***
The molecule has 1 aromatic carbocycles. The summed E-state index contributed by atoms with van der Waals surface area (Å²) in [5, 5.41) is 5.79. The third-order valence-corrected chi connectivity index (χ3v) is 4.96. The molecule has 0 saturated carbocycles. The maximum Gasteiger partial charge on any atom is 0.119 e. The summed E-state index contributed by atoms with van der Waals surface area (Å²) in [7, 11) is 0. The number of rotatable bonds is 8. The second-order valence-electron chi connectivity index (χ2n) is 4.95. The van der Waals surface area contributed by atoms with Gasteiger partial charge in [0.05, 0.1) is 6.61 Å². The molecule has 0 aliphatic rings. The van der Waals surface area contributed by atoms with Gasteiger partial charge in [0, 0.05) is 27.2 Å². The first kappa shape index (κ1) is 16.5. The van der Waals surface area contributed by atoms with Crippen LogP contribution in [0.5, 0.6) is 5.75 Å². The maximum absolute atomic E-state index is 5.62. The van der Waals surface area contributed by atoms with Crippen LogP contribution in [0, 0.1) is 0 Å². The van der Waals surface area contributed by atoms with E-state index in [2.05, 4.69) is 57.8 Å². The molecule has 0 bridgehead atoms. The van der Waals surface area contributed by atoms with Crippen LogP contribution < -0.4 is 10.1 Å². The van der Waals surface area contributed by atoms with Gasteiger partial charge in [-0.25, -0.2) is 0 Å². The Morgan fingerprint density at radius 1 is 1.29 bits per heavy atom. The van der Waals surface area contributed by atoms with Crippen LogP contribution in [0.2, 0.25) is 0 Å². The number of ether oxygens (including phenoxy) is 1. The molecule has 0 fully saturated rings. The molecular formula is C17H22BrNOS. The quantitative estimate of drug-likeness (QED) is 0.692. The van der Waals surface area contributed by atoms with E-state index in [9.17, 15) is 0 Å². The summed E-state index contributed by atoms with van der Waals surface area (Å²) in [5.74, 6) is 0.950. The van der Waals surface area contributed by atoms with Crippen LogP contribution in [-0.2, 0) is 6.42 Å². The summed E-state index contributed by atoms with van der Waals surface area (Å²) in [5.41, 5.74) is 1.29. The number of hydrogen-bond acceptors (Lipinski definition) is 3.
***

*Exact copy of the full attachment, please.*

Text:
The molecule has 1 aromatic carbocycles. The summed E-state index contributed by atoms with van der Waals surface area (Å²) in [5, 5.41) is 5.79. The third-order valence-corrected chi connectivity index (χ3v) is 4.96. The molecule has 0 saturated carbocycles. The maximum Gasteiger partial charge on any atom is 0.119 e. The summed E-state index contributed by atoms with van der Waals surface area (Å²) in [7, 11) is 0. The number of rotatable bonds is 8. The second-order valence-electron chi connectivity index (χ2n) is 4.95. The van der Waals surface area contributed by atoms with Gasteiger partial charge in [0.05, 0.1) is 6.61 Å². The molecule has 0 aliphatic rings. The van der Waals surface area contributed by atoms with Gasteiger partial charge in [0, 0.05) is 27.2 Å². The first kappa shape index (κ1) is 16.5. The van der Waals surface area contributed by atoms with Crippen LogP contribution in [0.5, 0.6) is 5.75 Å². The maximum absolute atomic E-state index is 5.62. The van der Waals surface area contributed by atoms with Crippen LogP contribution in [0, 0.1) is 0 Å². The van der Waals surface area contributed by atoms with E-state index in [2.05, 4.69) is 57.8 Å². The molecule has 0 bridgehead atoms. The van der Waals surface area contributed by atoms with Crippen LogP contribution < -0.4 is 10.1 Å². The van der Waals surface area contributed by atoms with Gasteiger partial charge in [-0.25, -0.2) is 0 Å². The Morgan fingerprint density at radius 1 is 1.29 bits per heavy atom. The van der Waals surface area contributed by atoms with Crippen LogP contribution in [0.2, 0.25) is 0 Å². The number of ether oxygens (including phenoxy) is 1. The molecule has 0 fully saturated rings. The molecular formula is C17H22BrNOS. The quantitative estimate of drug-likeness (QED) is 0.692. The van der Waals surface area contributed by atoms with E-state index in [9.17, 15) is 0 Å². The summed E-state index contributed by atoms with van der Waals surface area (Å²) in [5.74, 6) is 0.950. The van der Waals surface area contributed by atoms with Crippen LogP contribution in [-0.2, 0) is 6.42 Å². The summed E-state index contributed by atoms with van der Waals surface area (Å²) in [5.41, 5.74) is 1.29. The number of hydrogen-bond acceptors (Lipinski definition) is 3.